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Why US-based fund placed a big bet on TransCentury

Shaka Kariuki, TransCentury chairman. PHOTO | SALATON NJAU | NMG
Shaka Kariuki, TransCentury chairman. PHOTO | SALATON NJAU | NMG 

Early last year, TransCentury #ticker:TCL found itself in a financial knot as its Sh8 billion bond (inclusive of interest and exchange rate impacts) fast-approached maturity.

As the investment firm negotiated with its bondholders, New York-based private equity fund Kuramo Capital came to the rescue, making an equity injection of $20 million (Sh2 billion) in exchange for a 25 per cent stake.

These funds were wired to the bondholders, who also took a haircut of a similar amount, leaving TransCentury with a Sh2 billion obligation payable over three years.

The Business Daily talked Shaka Kariuki, the 48-year-old Kuramo partner and new TransCentury chairman, on issues surrounding the complex financial transaction, the entry of Kuramo and its strategy for the NSE-listed firm.

Many people hadn’t heard of you before last year. And now you are the chairman of TransCentury. Who is Shaka Kariuki?

I was born and raised in Kenya. I moved to the US to do my undergraduate and post-graduate studies. I stayed there and worked for several companies.

One of the many companies I worked for was Deseret Mutual, an endowment fund where I managed about $9 billion in both private and global equity. I have been doing this for over 22 years.

So, who is Kuramo capital and what has it been doing in this country before the TransCentury deal?

Three partners, including myself, started Kuramo Capital six years ago. We have three offices and about 15 employees.

We run our investment out of Nairobi and Nigeria and operations and marketing from New York. Our portfolio size is just over $300 million (Sh30.9 billion).

Our main investments are in consumer-related products, energy, technology and consumer finance. We have 21 investments across the continent, mainly in sub-Saharan Africa.

Do you have any other investments in Kenya other than TransCentury?

Our local exposure is through PE funds. One of Kuramo’s three arms invests in other funds like Catalyst Fund, Helios and Verod Capital Management. Some of these funds have investments in Kenya.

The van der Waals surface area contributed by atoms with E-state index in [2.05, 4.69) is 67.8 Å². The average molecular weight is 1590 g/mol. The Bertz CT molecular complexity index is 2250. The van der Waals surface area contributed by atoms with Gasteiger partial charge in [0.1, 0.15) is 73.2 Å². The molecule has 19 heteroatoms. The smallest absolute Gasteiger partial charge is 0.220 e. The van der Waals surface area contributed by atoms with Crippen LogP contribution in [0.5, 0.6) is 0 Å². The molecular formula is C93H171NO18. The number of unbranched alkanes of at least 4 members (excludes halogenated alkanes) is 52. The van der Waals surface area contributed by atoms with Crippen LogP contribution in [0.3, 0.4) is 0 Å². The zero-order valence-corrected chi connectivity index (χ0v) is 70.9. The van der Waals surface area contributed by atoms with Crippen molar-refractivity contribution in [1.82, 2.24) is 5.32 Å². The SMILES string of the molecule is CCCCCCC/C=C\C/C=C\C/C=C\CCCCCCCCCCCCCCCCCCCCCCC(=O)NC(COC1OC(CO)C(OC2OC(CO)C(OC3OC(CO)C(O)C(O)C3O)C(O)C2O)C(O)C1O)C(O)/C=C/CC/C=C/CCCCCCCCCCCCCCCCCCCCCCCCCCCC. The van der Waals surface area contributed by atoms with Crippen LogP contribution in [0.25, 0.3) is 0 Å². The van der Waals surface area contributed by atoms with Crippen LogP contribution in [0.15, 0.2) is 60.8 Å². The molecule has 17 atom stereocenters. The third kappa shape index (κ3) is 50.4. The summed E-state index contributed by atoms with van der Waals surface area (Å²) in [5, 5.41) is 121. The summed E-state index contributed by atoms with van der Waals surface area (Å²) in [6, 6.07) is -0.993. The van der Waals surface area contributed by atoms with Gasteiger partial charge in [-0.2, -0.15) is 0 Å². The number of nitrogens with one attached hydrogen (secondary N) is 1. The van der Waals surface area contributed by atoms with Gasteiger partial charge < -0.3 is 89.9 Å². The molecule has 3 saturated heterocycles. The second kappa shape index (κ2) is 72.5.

And what is your main source of funds?

By design, we decided not go the DFI route like other PE firms. We get most of our financing from endowments and foundations. We are purely commercial-driven.

We have between 10 and 15 limited partners. The majority of them are from the US, a couple from Europe. In Africa, we have one in South Africa.

TransCentury has hit a rough patch in recent years. What attracted you to the company?

We are sector agonistics, not specialists. Kuramo was looking for an opportunity to an investment and take it to the next level. At TransCentury, there exists potential in the sectors it is already in and others like water. The company is still a very strong asset. Their recent volatility is not a concern for us. We are in for the long haul.

What new sectors should we expect to see TransCentury going into in the medium term?

When constructing our portfolio, we look at our synergies. TransCentury, for instance, doesn’t have presence in West Africa but Kuramo has investments in energy companies in that region.

This presents an opportunity to add value to everybody involved. Ultimately, these are board and management decisions which will be disclosed at the right time.

Kuramo has immense powers on the board, despite having just three directors. Dont these powers limit the independence of the board and management?

We do not want a scenario where we wake up one day and the board has fired the CEO. We negotiated for the veto power to have that protection. We made our investment partly based on having a management that can execute its mandate.

Another way to look at it is that the CEO and CFO are always assured of our support. As for the reserve matters, this is not unique to Kuramo.

We need to be included when making decisions such as divesting from companies or writing off debts, whatever the case may be. We do not have a bigger say.

There was a lot of mystery surrounding how the bond matter was settled last year following a Sh2 billion injection. One of the outstanding issues was whether the bondholders took a haircut or not and, if so, how much was it?

At the end of the day, Kuramo did not have anything to do with the bond. We were simply investors. But I am aware that the bondholders did take a 50 per cent haircut of about $20 million.

I am not saying they were willing to take the haircut but at times during negotiations, the alternative to what is offered may be worse. At the end of it was a win-win for everybody.

Did Kuramo’s entry into the scene have anything to do with the exit of a majority of TransCentury’s founding members from the board?

They left even before Kuramo came in. I have read articles saying Kuramo forced them out. This was inaccurate. All organisations go through a transformation and restructuring and that’s just natural when trying to figure the best way to run a business. The founders are still actively involved in the business.

The change of chairmanship however happened post Kuramo’s entry. Why did Zephania Mbugua have to step down?

In all fairness, leadership changes happen in all organisations. All TransCentury founders did a great job getting the company to where it is today, during the good and bad times. Ultimately, as happens when new investors come in with significant injection of capital, sometimes the leadership structure needs to change. This is part of a realignment to take the company to the next level

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